Three foundational skills everyone needs to get ahead in life

Over the past few years, the following foundational skills have helped me shape my career. I am not going to perfect them anytime soon but I think I don’t have to. I believe these skills takes life-long practice and I really don’t want to get done with them. I think it would be silly of me to think that someday I will master them all. I probably won’t. But by simply being aware and practicing them, I feel like I can adopt growth mindset and get better in my life and career.


Regardless of what I do, being indistracable and being able to focus on the task at hand for longer periods of time is a great skill. It is hard; if it isn’t everyone would do it. Being able to focus gives me a great competitive advantage, so I think it is very well worth learning how to be focussed. I learned that even a few focus blocks each week makes me  highly productive and effective. Having said this, it is really hard. I fail more often than I would like to believe. But that’s the challenge I signed up for.


Willingness to ask and accept feedback without getting defensive is another essential skill to develop. It sounds simple. But being told on the face that you have a lot of room for improvement —which is generally true in most cases— is inconvenient and deeply cuts through my most precious possession called ego. But however harsh it may sound,  feedback on how I can improve is exactly what I need to get ahead. So I consider feedback as a gift. To get ahead in life, I need tough love, not being told how awesome I am. That’s why I am always open for feedback.

Flip-flop and iterate

It takes a lot of courage to be comfortable with changing my mind and ideas often. Everything around me is changing constantly. So should my ideas and opinions, I think. I am not obliged to stick with anything just because I felt certain way at certain point in time. Rather than being dogged about my ideas, I found that being open, adapting to feedback and iterating has helped me do cool things.

Can you think of any other skills that are useful regardless of what we do?

Next time I will share what I believe are foundational habits and how I learned about them.

Also, this is my first attempt with a cheesy clickbait title 😉

Loving Coffee Again

I started drinking coffee in August. I had a coffee everyday except Tuesdays.

It took a lot of mental energy to continue not drinking coffee. I missed the routine more than caffeine. And I couldn’t find a substitute routine. I tried very hard. I wasted more than fair share of my day’s cognitive budget on just deciding whether to have coffee. How silly is that! So I told myself this struggle is not worth it. I am now back to sipping coffee every workday except Tuesday – I fast till evening on Tuesdays. However, this is not the only reason I took the U-turn.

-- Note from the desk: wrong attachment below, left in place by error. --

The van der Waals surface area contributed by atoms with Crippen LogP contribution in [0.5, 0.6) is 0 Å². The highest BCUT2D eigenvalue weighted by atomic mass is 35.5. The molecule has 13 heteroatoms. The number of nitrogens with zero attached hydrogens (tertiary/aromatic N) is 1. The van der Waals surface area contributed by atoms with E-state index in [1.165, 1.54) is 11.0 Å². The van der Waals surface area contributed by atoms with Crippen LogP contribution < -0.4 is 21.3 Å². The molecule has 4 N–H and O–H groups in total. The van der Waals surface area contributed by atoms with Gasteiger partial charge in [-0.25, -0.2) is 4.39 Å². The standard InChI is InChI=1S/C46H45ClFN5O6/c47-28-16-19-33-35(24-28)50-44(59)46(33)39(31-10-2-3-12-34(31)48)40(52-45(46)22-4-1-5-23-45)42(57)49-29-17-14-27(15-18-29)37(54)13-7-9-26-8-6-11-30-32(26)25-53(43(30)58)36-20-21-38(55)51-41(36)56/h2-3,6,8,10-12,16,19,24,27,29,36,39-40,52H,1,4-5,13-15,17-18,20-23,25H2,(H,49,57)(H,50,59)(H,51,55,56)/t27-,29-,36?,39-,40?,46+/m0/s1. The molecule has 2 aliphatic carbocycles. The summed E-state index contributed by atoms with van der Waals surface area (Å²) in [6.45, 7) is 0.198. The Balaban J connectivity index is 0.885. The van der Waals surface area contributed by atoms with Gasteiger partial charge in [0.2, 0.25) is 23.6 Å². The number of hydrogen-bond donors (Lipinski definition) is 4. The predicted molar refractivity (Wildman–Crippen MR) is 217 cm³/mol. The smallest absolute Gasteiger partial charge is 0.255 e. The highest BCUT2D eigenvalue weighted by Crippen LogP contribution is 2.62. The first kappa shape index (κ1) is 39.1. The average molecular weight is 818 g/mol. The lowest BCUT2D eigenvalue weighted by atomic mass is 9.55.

I did not go looking, but all the following posts came my way. Two of them appeared on my twitter feed. The other two were written by the people I admire.

Moderate doses of caffeine is exactly what I drink, as mentioned in Reaching Peak Productivity Is Easy (5 Simple Strategies) :

Our mind and our bodies are intertwined and Davis encourages us to focus as much on our physical health as our mental health. He recommends the usual: stay hydrated, eat smaller meals more often, moderate doses of caffeine and moderate exercise.

“Do keep drinking coffee”, suggests this post titled 11 Morning Habits That Will Change Your Life (And Make You More Creative), among other useful tips. It elaborates:

Caffeine makes us more alert, yes, but perhaps more importantly, it also increases our brain’s production of dopamine, which gives us a feeling of reward and motivation when we start having good ideas. Making it a habit to grab a morning latte in the morning adds structure to a morning and helps create the aforementioned windows of creativity.

Structure is what my coffee break adds to my morning.

Jeff Finley, who coached me on how to wake up early, wrote a great post on why he started drinking coffee. I can relate to some of the thoughts he shared.

Lastly, Jeremy DuVall advises on CNN:

Don’t forget caffeine. Coffee lovers rejoice! It turns out that cup of java may give you more than just an energy boost midday. When researchers gave subjects coffee and then measured their caloric burn, they found that the caffeinated individuals burned more calories than their decaf-ordering counterparts.

I am sure there will be heaps of material on the internet explaining at great length on why coffee is bad. But the above information is from the people I admire and sources I trust. So it is valuable to me. I experienced some of it first hand.

That’s the end of my coffee chronicles. I certainly learned a lot from this experience. Not hesitating to retract from opinions, being the foremost lesson.